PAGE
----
As Democrats Celebrate Biden 'Wins,' More Blue House Seats Become Competitive

(AP Photo/John Minchillo)

If you follow the news closely, you’ve probably been struck by the big change in tone by major media organs. “Inside Biden’s hot streak, from the poolside to the Capitol” claims the Washington Post. Another Post article informs us that the GOP insult “Let’s go Brandon” has become a Democratic rallying cry.


And the New York Times claims things are looking up for the Democrats: “With Deal in Hand, Democrats Enter the Fall Armed With Something New: Hope.”

Well, Democrats can keep hope alive. But Republicans are building on their already considerable advantage in a way that makes the Democrats look pretty silly and desperate.

This Politico article shows that Republicans are beginning their poaching phase of the campaign — targeting congressional districts that, in ordinary times, they wouldn’t have a prayer of winning.

Four surveys conducted in late July reveal close races in open seats in Oregon, Colorado and California that President Joe Biden carried by between 11 and 15 points in 2020. Taken all together, GOP operatives view the data as a sign that Biden’s sinking approval numbers could drag Democratic candidates down enough to bring deep blue turf into reach.

A few caveats are in order. First, these polls were taken in July — still almost four months from election day. Also, Democrats have a large advantage in voter registration in those districts. And the polls upon which the observations are based were conducted by Republican consultants.


But the numbers comport with general assessments about the state of the House map from strategists of both parties, as well as the close results of the 2021 statewide elections in New Jersey and Virginia. Altogether, the tightening polls suggest that some super-blue seats could be in play in November, which would mean Democrats may have to expend precious resources there on defense — especially because they lack well-funded incumbents.

The money Democrats are spending to defend a blue incumbent who won between 55 and 60 percent of the vote in 2020 is money they won’t have to spend on far closer races.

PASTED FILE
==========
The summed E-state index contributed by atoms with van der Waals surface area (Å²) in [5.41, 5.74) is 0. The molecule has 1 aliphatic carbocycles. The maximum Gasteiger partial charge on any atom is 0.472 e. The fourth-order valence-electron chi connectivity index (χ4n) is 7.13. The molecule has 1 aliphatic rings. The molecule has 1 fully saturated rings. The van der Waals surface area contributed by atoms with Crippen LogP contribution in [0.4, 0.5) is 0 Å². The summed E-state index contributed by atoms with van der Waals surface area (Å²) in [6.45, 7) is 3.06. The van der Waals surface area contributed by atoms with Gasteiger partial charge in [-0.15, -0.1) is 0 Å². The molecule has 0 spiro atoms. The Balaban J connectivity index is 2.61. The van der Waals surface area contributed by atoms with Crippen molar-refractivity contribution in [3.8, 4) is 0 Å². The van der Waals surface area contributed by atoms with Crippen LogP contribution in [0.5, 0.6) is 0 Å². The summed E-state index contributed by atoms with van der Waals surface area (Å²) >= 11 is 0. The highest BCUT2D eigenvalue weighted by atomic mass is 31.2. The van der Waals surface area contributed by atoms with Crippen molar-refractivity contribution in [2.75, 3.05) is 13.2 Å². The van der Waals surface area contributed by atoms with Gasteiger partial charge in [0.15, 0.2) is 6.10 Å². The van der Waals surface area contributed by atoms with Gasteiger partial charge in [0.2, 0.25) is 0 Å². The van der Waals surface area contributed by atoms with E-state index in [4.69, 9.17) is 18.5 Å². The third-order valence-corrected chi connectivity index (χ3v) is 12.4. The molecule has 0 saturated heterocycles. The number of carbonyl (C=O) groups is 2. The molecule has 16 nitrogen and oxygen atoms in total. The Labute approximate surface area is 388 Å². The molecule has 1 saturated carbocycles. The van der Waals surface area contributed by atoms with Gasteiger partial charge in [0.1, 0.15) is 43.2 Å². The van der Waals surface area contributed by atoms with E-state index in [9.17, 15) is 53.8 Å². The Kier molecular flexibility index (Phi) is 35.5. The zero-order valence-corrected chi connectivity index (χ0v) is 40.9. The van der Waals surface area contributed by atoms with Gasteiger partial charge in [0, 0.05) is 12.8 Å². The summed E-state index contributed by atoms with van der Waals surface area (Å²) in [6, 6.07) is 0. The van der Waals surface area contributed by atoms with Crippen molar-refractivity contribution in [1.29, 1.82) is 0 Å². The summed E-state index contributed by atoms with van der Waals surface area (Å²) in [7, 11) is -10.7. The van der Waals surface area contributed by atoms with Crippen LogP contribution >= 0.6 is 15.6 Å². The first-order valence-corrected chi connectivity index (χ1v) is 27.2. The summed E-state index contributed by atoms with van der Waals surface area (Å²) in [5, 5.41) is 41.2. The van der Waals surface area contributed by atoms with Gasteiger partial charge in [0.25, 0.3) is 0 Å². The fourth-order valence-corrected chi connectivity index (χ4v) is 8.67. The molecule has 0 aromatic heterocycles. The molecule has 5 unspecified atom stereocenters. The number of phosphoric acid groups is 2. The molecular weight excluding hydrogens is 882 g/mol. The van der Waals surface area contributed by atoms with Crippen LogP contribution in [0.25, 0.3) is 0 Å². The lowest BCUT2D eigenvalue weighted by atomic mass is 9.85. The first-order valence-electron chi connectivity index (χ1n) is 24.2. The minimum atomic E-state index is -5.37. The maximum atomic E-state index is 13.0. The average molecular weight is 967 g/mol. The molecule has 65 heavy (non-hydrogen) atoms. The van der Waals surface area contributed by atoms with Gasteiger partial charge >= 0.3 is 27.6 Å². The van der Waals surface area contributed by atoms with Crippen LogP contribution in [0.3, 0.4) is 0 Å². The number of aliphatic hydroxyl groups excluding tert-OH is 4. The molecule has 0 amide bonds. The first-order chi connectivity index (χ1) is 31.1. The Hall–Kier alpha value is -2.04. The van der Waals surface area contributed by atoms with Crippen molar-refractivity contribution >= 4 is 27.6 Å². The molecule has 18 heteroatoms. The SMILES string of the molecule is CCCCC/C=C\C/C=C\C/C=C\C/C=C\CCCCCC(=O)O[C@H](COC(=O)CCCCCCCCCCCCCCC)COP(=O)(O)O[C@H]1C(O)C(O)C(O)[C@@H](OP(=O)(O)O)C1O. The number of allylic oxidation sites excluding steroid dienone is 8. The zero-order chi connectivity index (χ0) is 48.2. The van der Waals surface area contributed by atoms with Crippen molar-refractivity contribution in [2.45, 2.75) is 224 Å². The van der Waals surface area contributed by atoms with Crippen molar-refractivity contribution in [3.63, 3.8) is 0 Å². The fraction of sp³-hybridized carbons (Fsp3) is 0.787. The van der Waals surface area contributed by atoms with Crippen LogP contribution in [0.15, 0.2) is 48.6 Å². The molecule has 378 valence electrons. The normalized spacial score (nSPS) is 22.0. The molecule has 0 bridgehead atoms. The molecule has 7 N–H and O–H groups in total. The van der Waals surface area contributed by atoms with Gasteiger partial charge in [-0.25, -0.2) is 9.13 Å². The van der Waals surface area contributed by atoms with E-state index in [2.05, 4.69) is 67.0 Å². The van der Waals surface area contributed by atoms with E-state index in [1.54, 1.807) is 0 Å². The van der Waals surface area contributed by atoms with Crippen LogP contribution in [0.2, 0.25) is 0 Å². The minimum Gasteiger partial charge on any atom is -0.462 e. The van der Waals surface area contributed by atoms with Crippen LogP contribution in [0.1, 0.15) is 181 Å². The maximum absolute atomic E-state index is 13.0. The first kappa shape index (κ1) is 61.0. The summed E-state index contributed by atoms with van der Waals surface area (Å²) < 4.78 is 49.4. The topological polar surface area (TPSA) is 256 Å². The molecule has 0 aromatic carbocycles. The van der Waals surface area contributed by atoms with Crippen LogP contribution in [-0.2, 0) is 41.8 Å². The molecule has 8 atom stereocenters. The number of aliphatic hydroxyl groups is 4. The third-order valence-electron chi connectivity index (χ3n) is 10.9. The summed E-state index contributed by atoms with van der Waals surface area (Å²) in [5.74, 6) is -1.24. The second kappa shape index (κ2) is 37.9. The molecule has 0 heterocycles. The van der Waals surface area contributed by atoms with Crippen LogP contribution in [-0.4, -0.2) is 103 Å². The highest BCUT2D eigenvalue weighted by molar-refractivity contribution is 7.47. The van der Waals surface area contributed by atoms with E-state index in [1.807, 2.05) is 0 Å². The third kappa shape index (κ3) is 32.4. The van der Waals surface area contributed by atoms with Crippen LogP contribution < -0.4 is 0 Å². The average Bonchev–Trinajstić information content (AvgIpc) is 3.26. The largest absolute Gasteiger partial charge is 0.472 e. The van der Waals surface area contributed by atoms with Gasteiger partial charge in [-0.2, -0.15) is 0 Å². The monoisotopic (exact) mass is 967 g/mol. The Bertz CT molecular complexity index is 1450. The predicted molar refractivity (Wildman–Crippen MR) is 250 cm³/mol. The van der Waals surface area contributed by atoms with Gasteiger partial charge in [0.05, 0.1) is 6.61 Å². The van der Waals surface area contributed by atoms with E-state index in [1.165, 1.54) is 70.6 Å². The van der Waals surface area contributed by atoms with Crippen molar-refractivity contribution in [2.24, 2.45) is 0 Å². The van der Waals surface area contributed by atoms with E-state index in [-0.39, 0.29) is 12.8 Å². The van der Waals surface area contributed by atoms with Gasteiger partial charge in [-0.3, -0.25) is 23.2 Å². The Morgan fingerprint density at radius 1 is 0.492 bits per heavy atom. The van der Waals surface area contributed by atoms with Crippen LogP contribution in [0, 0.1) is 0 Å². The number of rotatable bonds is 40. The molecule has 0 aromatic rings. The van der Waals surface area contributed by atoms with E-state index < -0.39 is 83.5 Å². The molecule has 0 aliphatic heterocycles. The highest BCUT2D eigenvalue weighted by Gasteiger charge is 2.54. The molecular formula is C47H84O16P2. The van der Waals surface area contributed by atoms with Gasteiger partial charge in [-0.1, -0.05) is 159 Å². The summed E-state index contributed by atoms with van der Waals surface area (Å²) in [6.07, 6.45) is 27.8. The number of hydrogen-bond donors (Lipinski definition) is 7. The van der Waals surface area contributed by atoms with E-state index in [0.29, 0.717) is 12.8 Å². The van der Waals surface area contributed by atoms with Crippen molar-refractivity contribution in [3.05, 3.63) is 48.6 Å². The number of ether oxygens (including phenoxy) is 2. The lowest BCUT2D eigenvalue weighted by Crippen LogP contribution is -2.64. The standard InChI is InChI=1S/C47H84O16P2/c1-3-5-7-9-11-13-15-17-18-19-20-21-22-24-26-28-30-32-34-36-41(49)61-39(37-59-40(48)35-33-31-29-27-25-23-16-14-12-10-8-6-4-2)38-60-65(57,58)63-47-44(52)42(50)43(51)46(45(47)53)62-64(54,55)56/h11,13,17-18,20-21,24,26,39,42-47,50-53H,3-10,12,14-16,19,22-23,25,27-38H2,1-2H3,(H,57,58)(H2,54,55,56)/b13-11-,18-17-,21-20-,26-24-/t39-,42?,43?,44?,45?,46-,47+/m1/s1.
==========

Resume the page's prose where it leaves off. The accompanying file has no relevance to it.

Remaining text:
Republican Mike Erickson led Democratic state Rep. Andrea Salinas in the open Oregon sixth district by seven points — a district that Democrats specifically drew to give themselves an easy win.

Oregon has turned into a surprising pressure point for Democrats, who are defending three open seats in the state. The most at-risk district is the one that Democratic Rep. Kurt Schrader lost in a May primary. Now, a more progressive Democrat is defending the turf against a credible GOP candidate in a seat Biden won by 9 points.

For all the talk of GOP “extremists” costing Republicans seats in November, we don’t hear much about Democratic extremists costing the Democrats. Schrader lost to AOC clone Jamie McLeod-Skinner. She will face Republican Lori Chavez-DeRemer in November, and many observers give Chavez-DeRemer a decent shot at an upset.


Also in Oregon, the seat held by retiring Rep. Peter DeFazio features a close race between Democrat Val Hoyle leading Republican Alek Skarlatos, 46% to 41%, with 13% undecided. Skarlatos, a former National Guardsman who took out a terrorist on a Paris-bound train, is running in a district where Biden is 16-points underwater.

That’s the story for Democrats. Unless Biden’s approval numbers improve dramatically, a Red Wedding will greet the Democrats on November 8.


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